Gurudeva spoke of how Hinduism “brings forth the wonderful feelings of a belief in the cosmic processes of reincar­nation coupled with knowledge of the laws of karma and the wisdom of dharma in which everyone has his rightful place and purpose in life. It brings the broadmindedness of total acceptance of all other religions as expressions of the One God’s creation, the blessing of a complete devotional path revolving around powerful temples, the fulfillment of a profound mystical teaching founded on yoga and brought forth by the seers and saints and gurus, and so much more. Our religion is so strong, so rich and varied that very few can claim to understand it in its completeness. It is immense, an immense religion, so immense that we have difficulty sometimes explaining it to those who hold to a simpler doctrine.”

With their understanding of the workings of the three worlds, Hindus also have the joy of pilgrimage, setting aside worldly concerns and journeying to sacred places at auspicious times for special blessings. Gurudeva explained, “Unlike the proud ‘free thinkers’ who deem themselves emancipated, above the re­ligious life, we Hindus feel that receiving the darshan from the Gods and the help that comes therein invigorates our being and inspires us to be even more diligent in our spiritual life. Unlike the rationalists who feel confident that within themselves lie all the resources to meet all needs, and that praying to Gods for help is a pathetic exercise in futility, the Hindu wisely submits to the Divine and thus avoids the abyss of disbelief.”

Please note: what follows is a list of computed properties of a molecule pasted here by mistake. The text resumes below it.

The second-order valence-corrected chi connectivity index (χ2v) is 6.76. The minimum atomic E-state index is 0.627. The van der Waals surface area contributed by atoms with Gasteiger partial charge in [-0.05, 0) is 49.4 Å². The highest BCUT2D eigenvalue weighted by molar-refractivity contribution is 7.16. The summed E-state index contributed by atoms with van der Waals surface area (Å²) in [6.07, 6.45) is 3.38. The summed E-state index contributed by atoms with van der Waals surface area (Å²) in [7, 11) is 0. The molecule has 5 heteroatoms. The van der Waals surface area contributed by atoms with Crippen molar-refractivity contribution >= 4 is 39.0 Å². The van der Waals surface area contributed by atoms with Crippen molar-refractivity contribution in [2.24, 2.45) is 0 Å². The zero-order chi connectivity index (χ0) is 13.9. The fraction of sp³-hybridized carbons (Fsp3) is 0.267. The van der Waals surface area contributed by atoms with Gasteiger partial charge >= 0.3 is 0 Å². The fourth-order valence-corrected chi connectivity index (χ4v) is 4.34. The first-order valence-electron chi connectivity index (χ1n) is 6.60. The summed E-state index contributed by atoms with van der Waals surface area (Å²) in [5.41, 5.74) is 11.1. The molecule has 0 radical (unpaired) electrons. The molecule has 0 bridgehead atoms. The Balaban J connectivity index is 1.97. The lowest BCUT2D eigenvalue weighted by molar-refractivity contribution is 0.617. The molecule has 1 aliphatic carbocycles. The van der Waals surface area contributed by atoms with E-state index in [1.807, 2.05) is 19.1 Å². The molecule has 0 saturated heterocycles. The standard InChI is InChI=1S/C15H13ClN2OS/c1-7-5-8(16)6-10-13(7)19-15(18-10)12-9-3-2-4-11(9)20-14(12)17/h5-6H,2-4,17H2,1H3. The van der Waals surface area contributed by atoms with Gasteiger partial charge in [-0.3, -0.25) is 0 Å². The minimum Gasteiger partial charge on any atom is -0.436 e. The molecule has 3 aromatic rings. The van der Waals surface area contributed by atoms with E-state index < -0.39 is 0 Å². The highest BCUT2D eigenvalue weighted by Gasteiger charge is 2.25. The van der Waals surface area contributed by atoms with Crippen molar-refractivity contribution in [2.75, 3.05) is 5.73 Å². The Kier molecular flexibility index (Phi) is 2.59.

Then there is the joy of mysticism. As Gurudeva put it: “How grand is the Hindu mystical tradition, with its sadhanas and yogas, with its wealth of understanding of the etheric bodies, of the nadis and the chakras, of the aura and the pranas, of the various states of consciousness and levels of existence, and so much more.”

Young Hindus going to college should be prepared to immerse themselves in the academic world, where reason is king, as a temporary limiting of awareness to gain the lessons the courses have to offer, not to be converted to the path of skepticism and doubt. I advise youth to keep in mind that many academics are dedicated to convincing theists that they are on an ignorant path, and to convince Hindus that our religion is crude, outdated and rife with superstition. I urge them to continue their spiritual practices at school, including puja, japa, yoga, meditation and scriptural study, and look forward to graduating as a great student who is still a good Hindu.